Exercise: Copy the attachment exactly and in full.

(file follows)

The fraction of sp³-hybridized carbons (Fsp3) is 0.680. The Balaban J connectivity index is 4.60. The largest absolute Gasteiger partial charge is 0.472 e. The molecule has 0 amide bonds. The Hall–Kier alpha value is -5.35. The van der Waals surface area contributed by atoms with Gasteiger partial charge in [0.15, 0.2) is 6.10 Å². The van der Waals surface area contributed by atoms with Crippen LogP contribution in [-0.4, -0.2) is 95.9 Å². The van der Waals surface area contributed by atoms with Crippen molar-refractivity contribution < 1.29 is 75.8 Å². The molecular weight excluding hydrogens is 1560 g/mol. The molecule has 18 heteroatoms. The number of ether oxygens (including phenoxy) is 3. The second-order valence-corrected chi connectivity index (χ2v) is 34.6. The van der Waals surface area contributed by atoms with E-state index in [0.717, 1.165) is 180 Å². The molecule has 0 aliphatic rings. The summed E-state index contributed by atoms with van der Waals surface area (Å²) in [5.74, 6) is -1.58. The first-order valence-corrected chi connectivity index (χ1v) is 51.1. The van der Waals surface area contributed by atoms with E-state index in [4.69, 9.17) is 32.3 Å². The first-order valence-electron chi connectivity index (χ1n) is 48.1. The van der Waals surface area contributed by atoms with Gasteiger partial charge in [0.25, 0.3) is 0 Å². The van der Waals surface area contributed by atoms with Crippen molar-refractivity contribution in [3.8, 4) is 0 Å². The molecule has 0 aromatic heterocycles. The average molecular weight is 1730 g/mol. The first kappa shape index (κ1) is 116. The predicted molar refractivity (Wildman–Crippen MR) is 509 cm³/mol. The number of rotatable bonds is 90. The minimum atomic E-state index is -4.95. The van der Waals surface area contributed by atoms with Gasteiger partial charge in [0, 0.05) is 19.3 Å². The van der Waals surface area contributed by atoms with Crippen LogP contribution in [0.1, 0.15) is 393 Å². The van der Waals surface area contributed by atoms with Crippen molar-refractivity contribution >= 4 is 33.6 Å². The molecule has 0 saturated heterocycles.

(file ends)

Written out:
The fraction of sp³-hybridized carbons (Fsp3) is 0.680. The Balaban J connectivity index is 4.60. The largest absolute Gasteiger partial charge is 0.472 e. The molecule has 0 amide bonds. The Hall–Kier alpha value is -5.35. The van der Waals surface area contributed by atoms with Gasteiger partial charge in [0.15, 0.2) is 6.10 Å². The van der Waals surface area contributed by atoms with Crippen LogP contribution in [-0.4, -0.2) is 95.9 Å². The van der Waals surface area contributed by atoms with Crippen molar-refractivity contribution < 1.29 is 75.8 Å². The molecular weight excluding hydrogens is 1560 g/mol. The molecule has 18 heteroatoms. The number of ether oxygens (including phenoxy) is 3. The second-order valence-corrected chi connectivity index (χ2v) is 34.6. The van der Waals surface area contributed by atoms with E-state index in [0.717, 1.165) is 180 Å². The molecule has 0 aliphatic rings. The summed E-state index contributed by atoms with van der Waals surface area (Å²) in [5.74, 6) is -1.58. The first-order valence-corrected chi connectivity index (χ1v) is 51.1. The van der Waals surface area contributed by atoms with E-state index in [4.69, 9.17) is 32.3 Å². The first-order valence-electron chi connectivity index (χ1n) is 48.1. The van der Waals surface area contributed by atoms with Gasteiger partial charge in [0.25, 0.3) is 0 Å². The van der Waals surface area contributed by atoms with Crippen molar-refractivity contribution in [3.8, 4) is 0 Å². The molecule has 0 aromatic heterocycles. The average molecular weight is 1730 g/mol. The first kappa shape index (κ1) is 116. The predicted molar refractivity (Wildman–Crippen MR) is 509 cm³/mol. The number of rotatable bonds is 90. The minimum atomic E-state index is -4.95. The van der Waals surface area contributed by atoms with Gasteiger partial charge in [0, 0.05) is 19.3 Å². The van der Waals surface area contributed by atoms with Crippen LogP contribution in [0.1, 0.15) is 393 Å². The van der Waals surface area contributed by atoms with Crippen molar-refractivity contribution >= 4 is 33.6 Å². The molecule has 0 saturated heterocycles.